What should toddlers call their private parts?

When curious preschoolers want to know what to call their private parts, parents are put on the spot. Here, we offer some expert tips.

Photo: Getty Images

Photo: Getty Images

When it comes to a toddler’s curiosity about his or her privates, exact language is often the first victim. Some moms and dads will encourage their kids to use euphemisms, such as weenie, pee-pee, peeny, winky, wiener, willy, wee-wee, dinky, down there, gi-gi, buh-gina, doodle, peeper, jay-jay or simply, the business.

Read more: Hilarious names kids give their private parts>

Is there a correct way to teach your preschooler about private parts, and an appropriate way to react to his or her questions?

Use accurate language
Stephanie Mitelman, a certified sexuality educator at McGill and Concordia universities in Montreal, says children start to differentiate between the sexes and genitalia at about age three.

“At this age, there’s a lot more investigation and imagination,” says Mitelman. She says it’s important to use accurate language – penis and vagina – from day one and to identify specific sexual anatomy so a child can tell us, for instance, if his scrotum is swollen.”

The goal, Mitelman says, is to open channels of communication in an honest and forthright manner and to emphasize that it’s OK to talk about your body.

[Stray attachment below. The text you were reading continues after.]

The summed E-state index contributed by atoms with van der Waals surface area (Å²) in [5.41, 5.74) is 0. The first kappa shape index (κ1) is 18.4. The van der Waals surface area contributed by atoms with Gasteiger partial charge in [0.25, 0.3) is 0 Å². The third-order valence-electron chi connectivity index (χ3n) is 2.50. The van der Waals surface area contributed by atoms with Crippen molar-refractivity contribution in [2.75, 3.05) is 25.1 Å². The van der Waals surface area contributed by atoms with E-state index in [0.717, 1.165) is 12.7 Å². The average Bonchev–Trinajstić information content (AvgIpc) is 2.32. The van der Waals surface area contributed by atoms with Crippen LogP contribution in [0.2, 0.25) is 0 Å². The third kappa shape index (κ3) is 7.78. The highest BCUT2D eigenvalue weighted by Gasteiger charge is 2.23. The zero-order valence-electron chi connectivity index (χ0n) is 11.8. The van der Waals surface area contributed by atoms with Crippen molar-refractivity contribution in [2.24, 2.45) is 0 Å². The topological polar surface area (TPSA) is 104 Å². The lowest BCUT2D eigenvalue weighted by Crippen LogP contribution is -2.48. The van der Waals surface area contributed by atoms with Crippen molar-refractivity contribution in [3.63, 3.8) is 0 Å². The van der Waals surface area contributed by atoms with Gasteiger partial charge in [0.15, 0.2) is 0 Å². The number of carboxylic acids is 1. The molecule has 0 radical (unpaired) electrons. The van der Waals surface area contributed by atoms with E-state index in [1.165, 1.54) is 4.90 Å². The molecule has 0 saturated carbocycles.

Don’t ignore questions
Mike Evans, a health educator and director of the Health Design Lab at St. Michael’s Hospital in Toronto, says that ignoring a child’s questions about their anatomy and then changing the subject are common first instincts for parents. But this approach will backfire, he warns, because your kid’s questions will continue to crop up. The number one priority is creating a scenario where kids can talk if they have any problems or issues, Evans says.

Read more: Age-by-age guide to talking to kids about sex>

Never too early
And Mitelman stresses that it’s never too early for these conversations. She advocates using such times as “teachable moments” for discussing healthy sexuality. “If you say too much, kids will tune out, but if you say too little, they’ll start to ask questions,” says Mitelman. “When you have a little kid who can name every one of Thomas’s trains and every Pokémon character, they certainly should be able to talk about all their body parts.”

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